Leaving the room for a brief time while they intubated him turned into over an hour in the waiting room. I felt like a caged animal pacing the room, wanting to lash out at anyone that got in my way. Time just seemed to go on and on and on, until finally we were told he was about to be moved to the surgery room and that we could accompany him on the way. Seeing him unconscious and hooked up to a breathing machine just amplified the reality of the situation. Thoughts of taking him in my arms and running far away flooded my mind again. I was overcome with so many emotions, that it just is not describable. Then they rolled him off through the doors and we were left with nothing but fear and hope.

The next couple of hours were the absolute longest in my life. We seldom spoke, and spent a lot of time watching the doors and holding our breath. A doctor came in and spoke with an older woman in the room. That's when I learned that seeing your doctor enter one of these rooms was never a good thing. I hoped and hoped to see someone soon with news. Anyone but the surgeon.

After what felt like an eternity, the head nurse entered the room with a smile. Things had gone perfectly without any problems, and they were in the process of "closing up". I don't know that I've ever taken a bigger breath in my life. It still felt too premature to be fully relieved, but it felt a whole heck of a lot better than I had felt just moments prior.


After another hour or so we were guided back to the Pediatric ICU where we'd be spending all of our time over the better part of the next week. We stayed in shifts where one of us would be there for most of the day and all night, then the other would take over. I needed ever second of rest on my "off nights", as there was little to no rest to be found in the ICU.


His first days he was weak, tired, and extremely drugged up. You'd think he'd sleep a lot in this condition, but he was very restless and while in the ICU if there is any given it's that the moment you close your eyes is the moment somebody walks in the room. X-Rays, examinations, beeping machines, and medication deliveries never seemed to end. The care in the ICU is tremendous, but there came a point where the one thing he needed to get better was rest. Something not to be found here. By day four I pleaded with them to move us to a room, or just let us go. His vitals were stable, but the only thing holding us up was his blood pressure being a bit too high and they were afraid to turn down the intravenious medication for it. That paired with the fact that he was fighting taking his oral medications. I literally wanted to scream or cry or rip my hair out if he wasn't given the opportunity to rest soon.


That is when the surgeon entered the picture again. I heard him discussing the issue with the lead ICU doctor and finally he raised his voice and said "Look, just turn off the drip and I guarantee his blood pressure won't go up. He needs to get off of this and into a room where he can get a good nights rest, then his blood pressure will go down". I was seriously teared up and I wanted to burst through the curtain and give the guy a hug. I still cry when I think about everything that he did for my son.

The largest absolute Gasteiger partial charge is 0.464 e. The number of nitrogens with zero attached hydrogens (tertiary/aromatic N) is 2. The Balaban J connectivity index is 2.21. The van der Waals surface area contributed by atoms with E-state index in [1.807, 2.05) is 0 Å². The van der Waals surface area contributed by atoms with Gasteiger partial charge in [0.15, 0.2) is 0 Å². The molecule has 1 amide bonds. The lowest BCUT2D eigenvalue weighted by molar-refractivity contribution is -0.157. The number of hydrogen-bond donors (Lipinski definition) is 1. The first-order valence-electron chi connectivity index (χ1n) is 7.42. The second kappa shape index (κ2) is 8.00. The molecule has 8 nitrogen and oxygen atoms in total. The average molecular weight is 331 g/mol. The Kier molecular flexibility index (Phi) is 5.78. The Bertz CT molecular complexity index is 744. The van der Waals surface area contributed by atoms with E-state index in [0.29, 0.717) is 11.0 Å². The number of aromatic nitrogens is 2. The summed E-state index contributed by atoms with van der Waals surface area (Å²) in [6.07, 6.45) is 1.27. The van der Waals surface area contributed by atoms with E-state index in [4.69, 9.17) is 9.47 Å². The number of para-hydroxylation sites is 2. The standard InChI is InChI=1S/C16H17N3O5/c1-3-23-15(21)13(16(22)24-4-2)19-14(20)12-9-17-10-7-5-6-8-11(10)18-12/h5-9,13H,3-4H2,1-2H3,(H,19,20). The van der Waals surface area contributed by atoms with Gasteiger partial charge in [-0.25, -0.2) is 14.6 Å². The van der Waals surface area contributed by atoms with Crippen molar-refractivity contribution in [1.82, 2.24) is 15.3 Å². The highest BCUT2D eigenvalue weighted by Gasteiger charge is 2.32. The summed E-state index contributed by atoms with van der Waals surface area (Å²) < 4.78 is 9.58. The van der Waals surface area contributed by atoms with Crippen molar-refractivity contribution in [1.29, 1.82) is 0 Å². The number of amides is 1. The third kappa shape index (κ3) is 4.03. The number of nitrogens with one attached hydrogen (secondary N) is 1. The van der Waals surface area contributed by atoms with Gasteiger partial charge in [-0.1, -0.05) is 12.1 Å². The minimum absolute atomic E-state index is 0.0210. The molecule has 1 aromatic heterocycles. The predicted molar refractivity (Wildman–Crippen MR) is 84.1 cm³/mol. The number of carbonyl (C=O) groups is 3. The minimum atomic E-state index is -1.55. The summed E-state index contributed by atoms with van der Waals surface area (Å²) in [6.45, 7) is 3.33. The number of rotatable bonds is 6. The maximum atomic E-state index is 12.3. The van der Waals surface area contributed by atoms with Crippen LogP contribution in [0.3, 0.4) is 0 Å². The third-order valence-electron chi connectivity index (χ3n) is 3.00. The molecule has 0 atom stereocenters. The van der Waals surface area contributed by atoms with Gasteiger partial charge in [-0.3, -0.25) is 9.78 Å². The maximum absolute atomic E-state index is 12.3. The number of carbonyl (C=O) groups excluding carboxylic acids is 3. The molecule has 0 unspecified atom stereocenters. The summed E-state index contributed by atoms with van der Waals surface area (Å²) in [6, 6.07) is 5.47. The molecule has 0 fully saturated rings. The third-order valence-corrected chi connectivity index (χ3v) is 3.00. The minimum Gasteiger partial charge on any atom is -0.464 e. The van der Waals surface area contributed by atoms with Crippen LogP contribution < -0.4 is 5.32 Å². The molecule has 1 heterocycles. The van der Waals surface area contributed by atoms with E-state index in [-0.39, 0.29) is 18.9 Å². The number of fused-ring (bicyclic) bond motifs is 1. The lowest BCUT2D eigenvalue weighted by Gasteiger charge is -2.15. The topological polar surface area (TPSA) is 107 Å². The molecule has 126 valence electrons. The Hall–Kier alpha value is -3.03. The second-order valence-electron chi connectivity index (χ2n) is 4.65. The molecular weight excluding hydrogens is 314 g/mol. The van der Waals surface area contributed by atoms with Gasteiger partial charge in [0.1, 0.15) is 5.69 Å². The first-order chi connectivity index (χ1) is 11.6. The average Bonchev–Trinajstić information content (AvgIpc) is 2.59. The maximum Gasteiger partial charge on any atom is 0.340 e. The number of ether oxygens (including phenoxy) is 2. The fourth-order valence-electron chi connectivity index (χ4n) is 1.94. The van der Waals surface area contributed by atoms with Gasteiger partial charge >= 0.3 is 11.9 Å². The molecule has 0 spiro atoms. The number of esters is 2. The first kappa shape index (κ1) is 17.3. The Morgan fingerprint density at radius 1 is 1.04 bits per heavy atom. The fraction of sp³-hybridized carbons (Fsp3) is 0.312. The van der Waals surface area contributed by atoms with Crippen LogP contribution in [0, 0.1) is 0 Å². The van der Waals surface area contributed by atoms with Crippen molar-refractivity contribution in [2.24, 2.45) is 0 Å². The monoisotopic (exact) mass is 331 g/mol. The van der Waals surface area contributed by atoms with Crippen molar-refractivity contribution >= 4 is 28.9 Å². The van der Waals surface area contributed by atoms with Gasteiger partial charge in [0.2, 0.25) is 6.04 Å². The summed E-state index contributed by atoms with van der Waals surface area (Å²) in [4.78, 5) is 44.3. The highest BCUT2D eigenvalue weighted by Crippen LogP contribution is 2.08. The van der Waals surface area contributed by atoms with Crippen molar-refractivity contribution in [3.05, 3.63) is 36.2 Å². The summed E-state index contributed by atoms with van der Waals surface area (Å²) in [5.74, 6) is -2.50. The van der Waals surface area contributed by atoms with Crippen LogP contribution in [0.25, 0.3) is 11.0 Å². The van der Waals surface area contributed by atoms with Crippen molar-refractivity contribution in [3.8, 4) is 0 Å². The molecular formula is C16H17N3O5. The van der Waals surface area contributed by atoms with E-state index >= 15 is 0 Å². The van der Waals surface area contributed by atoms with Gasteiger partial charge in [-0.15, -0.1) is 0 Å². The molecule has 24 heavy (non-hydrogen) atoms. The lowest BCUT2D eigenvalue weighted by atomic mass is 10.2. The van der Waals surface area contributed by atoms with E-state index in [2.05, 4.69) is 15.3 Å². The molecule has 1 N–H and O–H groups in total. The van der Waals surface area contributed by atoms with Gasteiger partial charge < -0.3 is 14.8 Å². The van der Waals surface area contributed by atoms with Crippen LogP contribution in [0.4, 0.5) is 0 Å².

As you might guess, they turned off the IV, and low and behold his blood pressure did not go up. It was still higher than they wanted, but it was stablized. The next hurdle came when they said they would move him to a room in the child recovery ward, but that none were available right now. I just wanted to curl up and die.


Fortunately later that night one became ready, and we were whisked away from all the lights, beeping, and attached wires, to a quiet private room with only a blood pressure cuff on his leg. The room came complete with a pull out chair that converted to a bed for me. I felt like we were staying at the Hilton, and for the first time in 5 days he slept for about 5 or 6 hours in a row.


The next morning I paraded him around the ward in a fancy red wagon and we discovered the play room. He took his first shaky steps, and that glimmer in his eyes began to shine again. Later that day we were given the okay to take him home, and by days end he was chasing his sister around the house screaming and laughing. My wife and I stood and watched the two of them filled with joy, exhaustion, and a million other emotions.

Once home we got the oral meds under control. Sometimes I think you just need to give it to the parents and let them get it done. With all the fear that was being expressed at the hospital that we might have a hard time, we simply pinned him down and made damn sure every last drop made it in him. Within a week he was taking it without a fight, and within a few months he had been weaned completely off of it.

Now he's just a typical two year old boy, running, screaming, and laughing with his older sister, with a peculiar looking scar on the left side of his back.

Eye Contact


Steve said...

Rik -- A wonderful heartfelt story! There are people out there facing similar issues -- be sure to let your doc know about this blog post so he can point them to your story for a bit of teaching comfort. So good to hear a story with a good ending, even if the middle is heart wrenching, ... especially!

Amy said...

Thanks for your story! I have a 2 month old and we are facing this surgery. We are very scared! I searched the web for people in similar situations and found your site.

AlwaysJanuary said...

Hi Amy. My heart goes out to you and I'm hoping for a successful operation and a speedy recovery.

We were told that by the numbers this is a very treatable condition with a high success rate, but that still didn't prevent us from feeling very scared as well.

We got through it though, and now our son is in Kindergarten and through yearly checks we're assured that everything went extremely well and he is continuing to do great. He has not been limited in his activity in the slightest bit.

I hope for the same results for you!